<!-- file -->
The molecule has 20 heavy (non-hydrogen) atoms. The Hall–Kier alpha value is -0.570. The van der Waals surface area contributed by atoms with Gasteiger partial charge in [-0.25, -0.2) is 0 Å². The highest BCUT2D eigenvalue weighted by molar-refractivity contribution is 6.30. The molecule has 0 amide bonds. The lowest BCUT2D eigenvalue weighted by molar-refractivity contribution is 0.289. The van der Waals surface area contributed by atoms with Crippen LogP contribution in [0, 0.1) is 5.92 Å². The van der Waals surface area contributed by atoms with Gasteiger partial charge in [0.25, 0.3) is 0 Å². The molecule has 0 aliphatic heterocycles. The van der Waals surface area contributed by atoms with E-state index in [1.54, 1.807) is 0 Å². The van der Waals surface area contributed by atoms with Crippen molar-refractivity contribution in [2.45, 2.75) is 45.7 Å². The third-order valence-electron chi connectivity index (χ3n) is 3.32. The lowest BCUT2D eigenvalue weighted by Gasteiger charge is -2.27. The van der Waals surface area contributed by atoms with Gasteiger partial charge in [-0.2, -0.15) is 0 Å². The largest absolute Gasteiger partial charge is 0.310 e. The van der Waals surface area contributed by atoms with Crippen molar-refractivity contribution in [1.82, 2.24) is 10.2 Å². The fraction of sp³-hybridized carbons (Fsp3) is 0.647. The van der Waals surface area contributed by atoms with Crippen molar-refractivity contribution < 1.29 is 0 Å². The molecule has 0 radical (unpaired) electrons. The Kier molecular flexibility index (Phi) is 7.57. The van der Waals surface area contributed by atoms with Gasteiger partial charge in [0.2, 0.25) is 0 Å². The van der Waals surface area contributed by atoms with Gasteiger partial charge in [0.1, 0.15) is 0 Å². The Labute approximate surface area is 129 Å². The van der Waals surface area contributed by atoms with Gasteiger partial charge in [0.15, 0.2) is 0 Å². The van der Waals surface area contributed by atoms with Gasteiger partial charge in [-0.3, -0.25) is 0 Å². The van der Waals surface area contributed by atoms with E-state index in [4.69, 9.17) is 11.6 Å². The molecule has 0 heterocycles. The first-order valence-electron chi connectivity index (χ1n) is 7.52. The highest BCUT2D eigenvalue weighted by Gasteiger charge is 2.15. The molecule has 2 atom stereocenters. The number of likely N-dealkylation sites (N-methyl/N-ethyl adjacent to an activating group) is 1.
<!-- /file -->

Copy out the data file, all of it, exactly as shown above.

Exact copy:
The molecule has 20 heavy (non-hydrogen) atoms. The Hall–Kier alpha value is -0.570. The van der Waals surface area contributed by atoms with Gasteiger partial charge in [-0.25, -0.2) is 0 Å². The highest BCUT2D eigenvalue weighted by molar-refractivity contribution is 6.30. The molecule has 0 amide bonds. The lowest BCUT2D eigenvalue weighted by molar-refractivity contribution is 0.289. The van der Waals surface area contributed by atoms with Crippen LogP contribution in [0, 0.1) is 5.92 Å². The van der Waals surface area contributed by atoms with Gasteiger partial charge in [0.25, 0.3) is 0 Å². The molecule has 0 aliphatic heterocycles. The van der Waals surface area contributed by atoms with E-state index in [1.54, 1.807) is 0 Å². The van der Waals surface area contributed by atoms with Crippen molar-refractivity contribution in [2.45, 2.75) is 45.7 Å². The third-order valence-electron chi connectivity index (χ3n) is 3.32. The lowest BCUT2D eigenvalue weighted by Gasteiger charge is -2.27. The van der Waals surface area contributed by atoms with Gasteiger partial charge in [-0.2, -0.15) is 0 Å². The largest absolute Gasteiger partial charge is 0.310 e. The van der Waals surface area contributed by atoms with Crippen molar-refractivity contribution in [1.82, 2.24) is 10.2 Å². The fraction of sp³-hybridized carbons (Fsp3) is 0.647. The van der Waals surface area contributed by atoms with Crippen molar-refractivity contribution < 1.29 is 0 Å². The molecule has 0 radical (unpaired) electrons. The Kier molecular flexibility index (Phi) is 7.57. The van der Waals surface area contributed by atoms with Gasteiger partial charge in [0.2, 0.25) is 0 Å². The van der Waals surface area contributed by atoms with Gasteiger partial charge in [0.1, 0.15) is 0 Å². The Labute approximate surface area is 129 Å². The van der Waals surface area contributed by atoms with Gasteiger partial charge in [0.15, 0.2) is 0 Å². The van der Waals surface area contributed by atoms with Gasteiger partial charge in [-0.3, -0.25) is 0 Å². The van der Waals surface area contributed by atoms with E-state index in [4.69, 9.17) is 11.6 Å². The molecule has 0 heterocycles. The first-order valence-electron chi connectivity index (χ1n) is 7.52. The highest BCUT2D eigenvalue weighted by Gasteiger charge is 2.15. The molecule has 2 atom stereocenters. The number of likely N-dealkylation sites (N-methyl/N-ethyl adjacent to an activating group) is 1.